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May 23, 5:04 PM [GMT -5]

Carol:

I would consider using a great solid acrylic stain vs. paint. I used one 19 years ago on my deck in Florida, and I am now planning to use the new Olympic RESCUE IT! on it this summer.( It has a great dummy factor built in just for me!)

There are many on the market, just pick a brand name, follow the prep instructions,and let 'er rip! :)

June 02, 9:47 PM [GMT -5]

I stripped my large cedar deck that's covered by an extension of my house's roof. It's also above my walkout basement, so it's high off the ground. I started the project BEFORE reading this article and made the mistake of trying to skip the stripper and just use a bleach-type cleaner.

AFTER I read this article, I bought some gel-type stripper (I believe it contains Lye, or caustic soda). It works great but you have to follow the instructions in the article and scrub it with a stiff nylon brush. I also used a wire brush for the nooks and crannies. I used long-cuff rubber chemical gloves, but I wish I would've purchased a pair that went up my whole arm (I found these "chem-lab" gloves on Amazon). I sometimes used the hose to lightly mist the working surface if it had dried before I could scrub it.

I also found that using a small kitchen sponge was better than the pad applicator for the inside of the railings and spindles. I kept a a bucket of clean water on hand that I dipped the applicator and scrub brushes in frequently to remove wood fibers and buildup. Also, I needed extra applicator pads because the stripper deteriorated them overtime.

I used the bleach-type cleaner with a garden sprayer to do a final cleaning before I stained. The whole project was alot of work and I sometimes question my final pick for the deck stainer/sealer. I wonder how much luck my neighbors have who only use a pressure washer. Maybe a combination of a light coat of stripper and pressure washing would be a good compromise of quality and effort. You probably don't have to do as much prep work if your using a solid stain, but I used a semi-transparent stain/sealer.

On a final note, I applied two coats to get a little darker color. But I learned along the way the most transparent and semi-transparent stains have to be recoated within 15 mins. After the first cost has dried, the second coat of sealer can't properly adhere to the wood. I guess as a rule, you can't apply sealer on top of dried sealer. I hope you can learn for the mistakes I made.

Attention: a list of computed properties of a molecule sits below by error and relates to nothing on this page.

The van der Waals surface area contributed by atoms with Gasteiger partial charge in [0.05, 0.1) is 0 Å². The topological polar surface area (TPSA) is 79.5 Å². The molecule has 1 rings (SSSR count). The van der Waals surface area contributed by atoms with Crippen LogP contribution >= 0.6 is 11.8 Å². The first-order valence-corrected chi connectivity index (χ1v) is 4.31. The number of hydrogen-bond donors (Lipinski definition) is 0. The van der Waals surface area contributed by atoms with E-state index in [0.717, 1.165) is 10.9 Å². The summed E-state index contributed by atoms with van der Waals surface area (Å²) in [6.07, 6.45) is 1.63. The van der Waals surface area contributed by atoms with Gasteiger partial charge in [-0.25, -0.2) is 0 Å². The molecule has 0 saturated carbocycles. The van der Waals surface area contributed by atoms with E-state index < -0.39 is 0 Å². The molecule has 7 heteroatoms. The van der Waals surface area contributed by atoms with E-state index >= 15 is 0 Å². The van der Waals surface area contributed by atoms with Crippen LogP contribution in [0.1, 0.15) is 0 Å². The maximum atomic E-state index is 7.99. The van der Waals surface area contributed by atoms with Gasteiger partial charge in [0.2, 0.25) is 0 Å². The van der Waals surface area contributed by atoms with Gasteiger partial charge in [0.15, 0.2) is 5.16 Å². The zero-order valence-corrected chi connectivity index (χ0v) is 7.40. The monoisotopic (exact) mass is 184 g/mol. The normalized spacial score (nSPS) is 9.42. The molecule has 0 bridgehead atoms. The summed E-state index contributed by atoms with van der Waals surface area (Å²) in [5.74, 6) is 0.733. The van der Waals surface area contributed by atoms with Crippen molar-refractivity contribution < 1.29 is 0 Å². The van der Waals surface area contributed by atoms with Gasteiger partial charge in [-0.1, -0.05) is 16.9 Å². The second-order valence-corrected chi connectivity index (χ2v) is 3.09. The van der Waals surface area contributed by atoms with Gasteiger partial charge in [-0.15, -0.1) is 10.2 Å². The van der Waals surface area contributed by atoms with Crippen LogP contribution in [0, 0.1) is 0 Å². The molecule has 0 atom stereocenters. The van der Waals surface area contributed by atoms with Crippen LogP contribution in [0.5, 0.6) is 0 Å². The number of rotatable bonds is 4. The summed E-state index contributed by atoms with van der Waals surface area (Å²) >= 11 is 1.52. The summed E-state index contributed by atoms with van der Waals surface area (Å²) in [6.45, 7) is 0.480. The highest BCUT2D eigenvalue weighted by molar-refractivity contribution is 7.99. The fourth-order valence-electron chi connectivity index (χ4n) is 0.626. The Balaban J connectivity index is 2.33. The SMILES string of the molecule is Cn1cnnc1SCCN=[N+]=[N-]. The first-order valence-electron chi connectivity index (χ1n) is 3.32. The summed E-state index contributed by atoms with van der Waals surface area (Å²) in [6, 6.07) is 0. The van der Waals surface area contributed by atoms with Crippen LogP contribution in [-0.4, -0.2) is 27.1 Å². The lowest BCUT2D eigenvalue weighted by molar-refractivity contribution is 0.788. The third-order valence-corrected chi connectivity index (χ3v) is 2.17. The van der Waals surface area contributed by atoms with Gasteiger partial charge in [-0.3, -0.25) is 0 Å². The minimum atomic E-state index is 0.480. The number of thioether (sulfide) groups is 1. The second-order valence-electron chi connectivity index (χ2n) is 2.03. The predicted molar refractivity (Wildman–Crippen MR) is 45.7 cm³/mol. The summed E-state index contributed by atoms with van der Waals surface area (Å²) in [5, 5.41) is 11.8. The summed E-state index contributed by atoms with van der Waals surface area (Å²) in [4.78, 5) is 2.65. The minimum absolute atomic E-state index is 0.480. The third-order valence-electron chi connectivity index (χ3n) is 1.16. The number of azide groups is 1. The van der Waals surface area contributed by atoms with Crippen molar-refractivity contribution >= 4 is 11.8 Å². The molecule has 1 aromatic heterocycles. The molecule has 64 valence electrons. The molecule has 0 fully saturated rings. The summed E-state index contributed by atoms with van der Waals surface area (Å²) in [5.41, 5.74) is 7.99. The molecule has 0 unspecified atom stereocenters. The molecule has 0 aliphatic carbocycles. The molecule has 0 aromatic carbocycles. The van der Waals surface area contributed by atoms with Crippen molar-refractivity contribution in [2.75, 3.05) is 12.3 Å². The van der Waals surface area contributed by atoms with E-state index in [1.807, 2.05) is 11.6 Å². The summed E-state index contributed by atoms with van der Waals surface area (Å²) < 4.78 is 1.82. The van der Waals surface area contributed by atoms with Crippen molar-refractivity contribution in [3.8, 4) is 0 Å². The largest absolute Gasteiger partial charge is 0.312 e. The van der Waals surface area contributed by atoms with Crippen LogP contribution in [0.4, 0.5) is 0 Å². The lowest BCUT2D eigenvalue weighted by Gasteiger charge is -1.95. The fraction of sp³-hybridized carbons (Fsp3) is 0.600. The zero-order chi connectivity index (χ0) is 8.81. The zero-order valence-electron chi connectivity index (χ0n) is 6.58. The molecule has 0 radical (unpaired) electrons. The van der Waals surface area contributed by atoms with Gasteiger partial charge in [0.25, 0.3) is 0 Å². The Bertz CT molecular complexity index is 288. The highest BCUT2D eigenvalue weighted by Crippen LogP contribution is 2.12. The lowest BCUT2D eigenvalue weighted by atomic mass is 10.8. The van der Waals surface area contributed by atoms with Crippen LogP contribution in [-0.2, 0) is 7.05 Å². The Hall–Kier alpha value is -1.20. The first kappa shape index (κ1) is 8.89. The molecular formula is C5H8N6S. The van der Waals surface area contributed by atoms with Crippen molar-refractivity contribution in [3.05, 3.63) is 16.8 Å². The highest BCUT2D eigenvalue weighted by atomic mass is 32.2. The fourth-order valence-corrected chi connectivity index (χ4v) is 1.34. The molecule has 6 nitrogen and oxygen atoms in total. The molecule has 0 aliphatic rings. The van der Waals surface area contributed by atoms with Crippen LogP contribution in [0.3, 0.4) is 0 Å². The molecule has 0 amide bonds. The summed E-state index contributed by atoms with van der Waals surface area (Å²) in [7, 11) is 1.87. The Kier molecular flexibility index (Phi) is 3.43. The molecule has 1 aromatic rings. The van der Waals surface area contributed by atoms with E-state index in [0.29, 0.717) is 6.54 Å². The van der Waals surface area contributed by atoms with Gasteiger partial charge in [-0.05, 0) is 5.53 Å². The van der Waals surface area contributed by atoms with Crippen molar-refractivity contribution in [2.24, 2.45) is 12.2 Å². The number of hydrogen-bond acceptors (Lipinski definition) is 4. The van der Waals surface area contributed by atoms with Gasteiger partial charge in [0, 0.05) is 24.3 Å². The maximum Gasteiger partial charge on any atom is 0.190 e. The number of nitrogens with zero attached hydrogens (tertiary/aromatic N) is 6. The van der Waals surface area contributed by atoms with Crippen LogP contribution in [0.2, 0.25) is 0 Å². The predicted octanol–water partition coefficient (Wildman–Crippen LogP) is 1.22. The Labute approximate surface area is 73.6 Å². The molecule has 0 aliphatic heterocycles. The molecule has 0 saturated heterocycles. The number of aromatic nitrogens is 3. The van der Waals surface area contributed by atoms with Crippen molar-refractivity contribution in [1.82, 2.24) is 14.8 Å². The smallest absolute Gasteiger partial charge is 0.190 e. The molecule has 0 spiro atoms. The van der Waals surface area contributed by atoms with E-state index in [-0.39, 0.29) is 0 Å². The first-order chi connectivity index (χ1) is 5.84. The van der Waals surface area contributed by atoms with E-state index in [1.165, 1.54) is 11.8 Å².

March 14, 9:54 PM [GMT -5]

I have completed this project several times over the years and I found my staining finishes lasted longer with a "TOP" semi transparent stain mixed with just a little lindseed oil which brings to the surface such and incredible wood grain luster and all applied with a good 4" brush and a good 2" brush for trim and spindles. If you take a little extra time and do this you will be completely thrilled at the rich wood grain beauty of your stain finished deck.

May 26, 11:25 AM [GMT -5]

I'm not sure if there is a specific paint and sealer made specifically for your conditions but I think that any good paint and sealer like Cabot or Valspar would do the trick if you put on at least two good coats. Make sure you sand down the old paint and sealer before you repaint it. Also, you may want to sand lightly between coats of paint to help it bond better. When you are buying paint or sealer, read the labels to see if it can be used in your conditions and see if there are any other things you need to do to prepare the wood and surfaces.

May 03, 12:27 PM [GMT -5]

My deck is painted and I live in Colorado at 4,000 ft altitude. The sun takes all paint off in no time. Is there one type of paint that works best? What steps should I go through prior to painting? The wood now is bare in spots, cracked, and DRY. It was new about 10 years ago. Any help would be appreciated.

Carol in CO

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